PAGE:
The Lunder Center galleries are closed today, July 17.
Competing Currents woman with flowers


Japan’s printmaking landscape underwent an unprecedented tidal shift in the twentieth century. During the Edo period (1603–1867) a new market of middle-class patrons had encouraged artists to create expressive and iconic images for mass distribution. These prints, known as ukiyo-e (pictures of the floating world), became wildly popular not only in Japan but across the globe when the country opened to international trade in the mid-nineteenth century. By the beginning of the twentieth century, however, woodblock prints had largely fallen out of vogue. Mass-market newspapers and magazines had taken Japan by storm, and the popular woodblock prints of the previous century seemed to many a relic of the past.

Despite these shifts, two movements reinvigorated the public’s relationship with printmaking in both Japan and the West: shin-hanga (new prints) and sōsaku-hanga (creative prints). The former was defined by a nostalgia for the premodern while the latter, rejecting the past entirely, embraced modernist and avant-garde sensibilities. In both movements, however, printmakers were forced to reckon with the legacy of ukiyo-e, new influences from European art, and the demands of a rapidly evolving global market. Simultaneously, a complete overhaul of Japan’s public infrastructure, two world wars, and a series of cataclysmic natural disasters continually disrupted artistic pursuits.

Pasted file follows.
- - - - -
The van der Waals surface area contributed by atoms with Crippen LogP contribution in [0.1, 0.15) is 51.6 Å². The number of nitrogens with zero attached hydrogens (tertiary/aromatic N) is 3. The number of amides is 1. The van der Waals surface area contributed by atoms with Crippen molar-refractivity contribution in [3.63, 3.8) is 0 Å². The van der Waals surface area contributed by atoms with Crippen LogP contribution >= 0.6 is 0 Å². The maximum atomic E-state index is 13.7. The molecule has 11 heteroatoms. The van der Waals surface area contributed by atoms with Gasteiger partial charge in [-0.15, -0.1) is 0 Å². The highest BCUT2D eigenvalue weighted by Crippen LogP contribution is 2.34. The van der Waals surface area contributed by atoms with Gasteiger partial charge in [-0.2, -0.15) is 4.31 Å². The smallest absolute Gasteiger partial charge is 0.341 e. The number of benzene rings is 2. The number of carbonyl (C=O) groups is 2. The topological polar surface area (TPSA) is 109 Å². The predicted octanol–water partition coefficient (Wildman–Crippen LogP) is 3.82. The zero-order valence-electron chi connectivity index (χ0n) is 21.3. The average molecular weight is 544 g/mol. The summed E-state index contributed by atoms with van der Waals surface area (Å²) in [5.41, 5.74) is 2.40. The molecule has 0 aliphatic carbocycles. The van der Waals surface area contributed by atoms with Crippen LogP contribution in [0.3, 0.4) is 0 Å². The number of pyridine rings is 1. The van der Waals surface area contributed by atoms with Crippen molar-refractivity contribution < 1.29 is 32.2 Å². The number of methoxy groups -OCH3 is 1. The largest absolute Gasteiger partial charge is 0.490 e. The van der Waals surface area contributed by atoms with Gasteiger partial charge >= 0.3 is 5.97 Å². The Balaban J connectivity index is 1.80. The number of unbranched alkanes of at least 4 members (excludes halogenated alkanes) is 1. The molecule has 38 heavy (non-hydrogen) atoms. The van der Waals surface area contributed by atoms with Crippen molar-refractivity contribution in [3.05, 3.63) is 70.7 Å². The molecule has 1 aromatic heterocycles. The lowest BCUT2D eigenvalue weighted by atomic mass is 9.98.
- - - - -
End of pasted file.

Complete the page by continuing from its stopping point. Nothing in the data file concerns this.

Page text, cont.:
Following differing politics and aesthetic ideals, twentieth-century Japanese printmakers responded to these events in varied and industrious ways, a fact reflected in the heterogeneity of their compositions. Though shin-hanga and sōsaku-hanga represent only a small part of a complicated evolution, these works provide a glimpse of the contested artistic currents that defined Japanese printmaking in the twentieth century.

Generous support for Competing Currents: 20th-Century Japanese Prints is provided by Elizabeth Lee.

Competing Currents: 20th-Century Japanese Prints is organized by the Clark Art Institute and curated by Oliver Ruhl, 2021 graduate of the Williams Graduate Program in the History of Art.